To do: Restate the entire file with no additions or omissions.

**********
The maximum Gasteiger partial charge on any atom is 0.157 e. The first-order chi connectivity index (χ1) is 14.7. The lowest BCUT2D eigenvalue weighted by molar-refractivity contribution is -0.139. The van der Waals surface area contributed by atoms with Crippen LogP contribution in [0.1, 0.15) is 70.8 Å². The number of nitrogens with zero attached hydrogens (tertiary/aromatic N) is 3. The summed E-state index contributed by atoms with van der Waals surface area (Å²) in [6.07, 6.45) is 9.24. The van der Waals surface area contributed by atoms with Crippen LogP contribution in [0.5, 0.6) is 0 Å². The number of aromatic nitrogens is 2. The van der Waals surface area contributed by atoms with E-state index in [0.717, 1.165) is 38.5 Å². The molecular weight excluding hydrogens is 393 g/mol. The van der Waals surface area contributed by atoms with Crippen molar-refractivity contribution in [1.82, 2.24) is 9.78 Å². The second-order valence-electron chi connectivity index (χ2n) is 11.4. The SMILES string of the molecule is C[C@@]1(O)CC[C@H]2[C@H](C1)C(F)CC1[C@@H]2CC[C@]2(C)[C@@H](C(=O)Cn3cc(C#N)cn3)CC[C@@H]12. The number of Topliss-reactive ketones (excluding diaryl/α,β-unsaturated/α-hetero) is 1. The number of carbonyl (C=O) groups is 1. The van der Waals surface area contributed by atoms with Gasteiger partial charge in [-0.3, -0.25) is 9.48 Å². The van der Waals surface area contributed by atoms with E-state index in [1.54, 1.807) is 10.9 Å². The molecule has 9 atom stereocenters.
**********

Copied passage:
The maximum Gasteiger partial charge on any atom is 0.157 e. The first-order chi connectivity index (χ1) is 14.7. The lowest BCUT2D eigenvalue weighted by molar-refractivity contribution is -0.139. The van der Waals surface area contributed by atoms with Crippen LogP contribution in [0.1, 0.15) is 70.8 Å². The number of nitrogens with zero attached hydrogens (tertiary/aromatic N) is 3. The summed E-state index contributed by atoms with van der Waals surface area (Å²) in [6.07, 6.45) is 9.24. The van der Waals surface area contributed by atoms with Crippen LogP contribution in [0.5, 0.6) is 0 Å². The number of aromatic nitrogens is 2. The van der Waals surface area contributed by atoms with E-state index in [0.717, 1.165) is 38.5 Å². The molecular weight excluding hydrogens is 393 g/mol. The van der Waals surface area contributed by atoms with Crippen molar-refractivity contribution in [1.82, 2.24) is 9.78 Å². The second-order valence-electron chi connectivity index (χ2n) is 11.4. The SMILES string of the molecule is C[C@@]1(O)CC[C@H]2[C@H](C1)C(F)CC1[C@@H]2CC[C@]2(C)[C@@H](C(=O)Cn3cc(C#N)cn3)CC[C@@H]12. The number of Topliss-reactive ketones (excluding diaryl/α,β-unsaturated/α-hetero) is 1. The number of carbonyl (C=O) groups is 1. The van der Waals surface area contributed by atoms with Gasteiger partial charge in [-0.3, -0.25) is 9.48 Å². The van der Waals surface area contributed by atoms with E-state index in [1.54, 1.807) is 10.9 Å². The molecule has 9 atom stereocenters.